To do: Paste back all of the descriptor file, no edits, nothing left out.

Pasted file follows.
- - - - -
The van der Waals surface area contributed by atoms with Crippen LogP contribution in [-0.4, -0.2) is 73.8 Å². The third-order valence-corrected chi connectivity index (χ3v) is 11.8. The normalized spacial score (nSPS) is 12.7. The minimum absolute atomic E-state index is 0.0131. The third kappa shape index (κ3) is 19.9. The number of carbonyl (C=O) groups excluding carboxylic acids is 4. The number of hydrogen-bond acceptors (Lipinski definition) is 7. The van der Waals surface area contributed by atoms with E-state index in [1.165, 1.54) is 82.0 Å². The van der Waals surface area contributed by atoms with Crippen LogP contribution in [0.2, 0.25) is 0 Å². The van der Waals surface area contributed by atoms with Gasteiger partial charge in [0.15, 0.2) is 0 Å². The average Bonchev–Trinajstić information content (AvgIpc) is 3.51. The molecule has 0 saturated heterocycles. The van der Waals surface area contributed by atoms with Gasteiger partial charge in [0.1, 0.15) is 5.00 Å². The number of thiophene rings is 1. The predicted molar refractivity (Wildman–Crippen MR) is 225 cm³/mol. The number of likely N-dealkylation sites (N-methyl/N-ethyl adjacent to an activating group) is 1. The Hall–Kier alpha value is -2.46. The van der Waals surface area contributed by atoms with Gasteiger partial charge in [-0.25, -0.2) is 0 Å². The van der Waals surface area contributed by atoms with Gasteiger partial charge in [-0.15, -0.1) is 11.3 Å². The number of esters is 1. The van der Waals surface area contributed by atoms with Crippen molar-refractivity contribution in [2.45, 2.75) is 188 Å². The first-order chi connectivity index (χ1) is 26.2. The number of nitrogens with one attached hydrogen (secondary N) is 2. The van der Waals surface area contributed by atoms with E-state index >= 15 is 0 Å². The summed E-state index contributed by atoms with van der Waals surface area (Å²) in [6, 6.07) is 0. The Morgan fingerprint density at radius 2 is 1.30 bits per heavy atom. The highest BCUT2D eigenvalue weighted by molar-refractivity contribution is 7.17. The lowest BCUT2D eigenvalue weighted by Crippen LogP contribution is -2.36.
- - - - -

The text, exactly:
The van der Waals surface area contributed by atoms with Crippen LogP contribution in [-0.4, -0.2) is 73.8 Å². The third-order valence-corrected chi connectivity index (χ3v) is 11.8. The normalized spacial score (nSPS) is 12.7. The minimum absolute atomic E-state index is 0.0131. The third kappa shape index (κ3) is 19.9. The number of carbonyl (C=O) groups excluding carboxylic acids is 4. The number of hydrogen-bond acceptors (Lipinski definition) is 7. The van der Waals surface area contributed by atoms with E-state index in [1.165, 1.54) is 82.0 Å². The van der Waals surface area contributed by atoms with Crippen LogP contribution in [0.2, 0.25) is 0 Å². The van der Waals surface area contributed by atoms with Gasteiger partial charge in [0.15, 0.2) is 0 Å². The average Bonchev–Trinajstić information content (AvgIpc) is 3.51. The molecule has 0 saturated heterocycles. The van der Waals surface area contributed by atoms with Gasteiger partial charge in [0.1, 0.15) is 5.00 Å². The number of thiophene rings is 1. The predicted molar refractivity (Wildman–Crippen MR) is 225 cm³/mol. The number of likely N-dealkylation sites (N-methyl/N-ethyl adjacent to an activating group) is 1. The Hall–Kier alpha value is -2.46. The van der Waals surface area contributed by atoms with Gasteiger partial charge in [-0.25, -0.2) is 0 Å². The van der Waals surface area contributed by atoms with Gasteiger partial charge in [-0.15, -0.1) is 11.3 Å². The number of esters is 1. The van der Waals surface area contributed by atoms with Crippen molar-refractivity contribution in [2.45, 2.75) is 188 Å². The first-order chi connectivity index (χ1) is 26.2. The number of nitrogens with one attached hydrogen (secondary N) is 2. The van der Waals surface area contributed by atoms with E-state index >= 15 is 0 Å². The summed E-state index contributed by atoms with van der Waals surface area (Å²) in [6, 6.07) is 0. The Morgan fingerprint density at radius 2 is 1.30 bits per heavy atom. The highest BCUT2D eigenvalue weighted by molar-refractivity contribution is 7.17. The lowest BCUT2D eigenvalue weighted by Crippen LogP contribution is -2.36.